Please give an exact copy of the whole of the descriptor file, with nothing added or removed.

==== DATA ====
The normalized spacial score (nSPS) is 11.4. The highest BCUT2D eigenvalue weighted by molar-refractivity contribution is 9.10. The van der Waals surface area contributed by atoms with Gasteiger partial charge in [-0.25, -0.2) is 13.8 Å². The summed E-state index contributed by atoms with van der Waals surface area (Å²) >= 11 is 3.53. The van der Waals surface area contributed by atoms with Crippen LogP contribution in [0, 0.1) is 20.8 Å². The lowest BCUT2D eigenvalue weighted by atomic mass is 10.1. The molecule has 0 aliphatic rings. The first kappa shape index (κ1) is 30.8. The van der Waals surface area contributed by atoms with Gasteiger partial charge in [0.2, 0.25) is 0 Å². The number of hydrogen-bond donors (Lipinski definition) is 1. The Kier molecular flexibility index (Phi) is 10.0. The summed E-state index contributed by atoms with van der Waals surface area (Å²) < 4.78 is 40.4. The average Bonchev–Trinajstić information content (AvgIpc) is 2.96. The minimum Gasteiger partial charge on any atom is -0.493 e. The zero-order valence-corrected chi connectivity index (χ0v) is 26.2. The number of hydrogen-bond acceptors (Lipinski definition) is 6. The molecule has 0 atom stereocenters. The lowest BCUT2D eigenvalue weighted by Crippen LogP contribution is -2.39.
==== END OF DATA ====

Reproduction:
The normalized spacial score (nSPS) is 11.4. The highest BCUT2D eigenvalue weighted by molar-refractivity contribution is 9.10. The van der Waals surface area contributed by atoms with Gasteiger partial charge in [-0.25, -0.2) is 13.8 Å². The summed E-state index contributed by atoms with van der Waals surface area (Å²) >= 11 is 3.53. The van der Waals surface area contributed by atoms with Crippen LogP contribution in [0, 0.1) is 20.8 Å². The lowest BCUT2D eigenvalue weighted by atomic mass is 10.1. The molecule has 0 aliphatic rings. The first kappa shape index (κ1) is 30.8. The van der Waals surface area contributed by atoms with Gasteiger partial charge in [0.2, 0.25) is 0 Å². The number of hydrogen-bond donors (Lipinski definition) is 1. The Kier molecular flexibility index (Phi) is 10.0. The summed E-state index contributed by atoms with van der Waals surface area (Å²) < 4.78 is 40.4. The average Bonchev–Trinajstić information content (AvgIpc) is 2.96. The minimum Gasteiger partial charge on any atom is -0.493 e. The zero-order valence-corrected chi connectivity index (χ0v) is 26.2. The number of hydrogen-bond acceptors (Lipinski definition) is 6. The molecule has 0 atom stereocenters. The lowest BCUT2D eigenvalue weighted by Crippen LogP contribution is -2.39.